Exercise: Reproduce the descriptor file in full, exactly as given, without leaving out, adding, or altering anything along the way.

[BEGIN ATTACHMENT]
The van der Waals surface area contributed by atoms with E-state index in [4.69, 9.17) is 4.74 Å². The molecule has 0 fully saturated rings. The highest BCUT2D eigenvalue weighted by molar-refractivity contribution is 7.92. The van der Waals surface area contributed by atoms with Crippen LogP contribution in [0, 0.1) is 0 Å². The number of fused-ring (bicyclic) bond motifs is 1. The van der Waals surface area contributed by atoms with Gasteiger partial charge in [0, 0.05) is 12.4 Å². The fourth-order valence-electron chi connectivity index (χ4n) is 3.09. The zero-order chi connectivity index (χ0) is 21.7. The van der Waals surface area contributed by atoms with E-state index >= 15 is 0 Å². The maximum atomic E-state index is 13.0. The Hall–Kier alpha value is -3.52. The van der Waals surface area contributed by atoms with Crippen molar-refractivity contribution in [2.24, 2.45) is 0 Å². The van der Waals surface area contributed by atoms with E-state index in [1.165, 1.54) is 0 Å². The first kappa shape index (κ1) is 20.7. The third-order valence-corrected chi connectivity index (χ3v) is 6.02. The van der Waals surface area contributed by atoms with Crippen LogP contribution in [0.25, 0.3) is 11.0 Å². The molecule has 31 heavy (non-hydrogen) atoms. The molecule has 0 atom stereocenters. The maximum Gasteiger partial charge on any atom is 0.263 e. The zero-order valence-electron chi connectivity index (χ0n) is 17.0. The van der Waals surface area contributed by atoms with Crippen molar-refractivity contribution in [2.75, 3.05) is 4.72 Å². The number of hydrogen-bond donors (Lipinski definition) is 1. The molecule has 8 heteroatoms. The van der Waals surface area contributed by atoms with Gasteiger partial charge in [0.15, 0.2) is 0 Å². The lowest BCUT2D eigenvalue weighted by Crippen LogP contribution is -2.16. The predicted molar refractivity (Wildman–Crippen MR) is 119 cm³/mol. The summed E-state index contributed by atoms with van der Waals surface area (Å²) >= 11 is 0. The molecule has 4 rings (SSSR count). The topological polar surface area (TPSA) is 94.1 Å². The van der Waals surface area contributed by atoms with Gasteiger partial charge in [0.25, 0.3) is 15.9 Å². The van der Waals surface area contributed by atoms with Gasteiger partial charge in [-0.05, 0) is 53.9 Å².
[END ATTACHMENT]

The van der Waals surface area contributed by atoms with E-state index in [4.69, 9.17) is 4.74 Å². The molecule has 0 fully saturated rings. The highest BCUT2D eigenvalue weighted by molar-refractivity contribution is 7.92. The van der Waals surface area contributed by atoms with Crippen LogP contribution in [0, 0.1) is 0 Å². The number of fused-ring (bicyclic) bond motifs is 1. The van der Waals surface area contributed by atoms with Gasteiger partial charge in [0, 0.05) is 12.4 Å². The fourth-order valence-electron chi connectivity index (χ4n) is 3.09. The zero-order chi connectivity index (χ0) is 21.7. The van der Waals surface area contributed by atoms with E-state index >= 15 is 0 Å². The maximum atomic E-state index is 13.0. The Hall–Kier alpha value is -3.52. The van der Waals surface area contributed by atoms with Crippen molar-refractivity contribution in [2.24, 2.45) is 0 Å². The van der Waals surface area contributed by atoms with E-state index in [1.165, 1.54) is 0 Å². The first kappa shape index (κ1) is 20.7. The third-order valence-corrected chi connectivity index (χ3v) is 6.02. The van der Waals surface area contributed by atoms with Crippen LogP contribution in [0.25, 0.3) is 11.0 Å². The molecule has 31 heavy (non-hydrogen) atoms. The molecule has 0 atom stereocenters. The maximum Gasteiger partial charge on any atom is 0.263 e. The zero-order valence-electron chi connectivity index (χ0n) is 17.0. The van der Waals surface area contributed by atoms with Crippen molar-refractivity contribution in [2.75, 3.05) is 4.72 Å². The number of hydrogen-bond donors (Lipinski definition) is 1. The molecule has 8 heteroatoms. The van der Waals surface area contributed by atoms with Gasteiger partial charge in [0.15, 0.2) is 0 Å². The lowest BCUT2D eigenvalue weighted by Crippen LogP contribution is -2.16. The predicted molar refractivity (Wildman–Crippen MR) is 119 cm³/mol. The summed E-state index contributed by atoms with van der Waals surface area (Å²) >= 11 is 0. The molecule has 4 rings (SSSR count). The topological polar surface area (TPSA) is 94.1 Å². The van der Waals surface area contributed by atoms with Gasteiger partial charge in [0.25, 0.3) is 15.9 Å². The van der Waals surface area contributed by atoms with Gasteiger partial charge in [-0.05, 0) is 53.9 Å².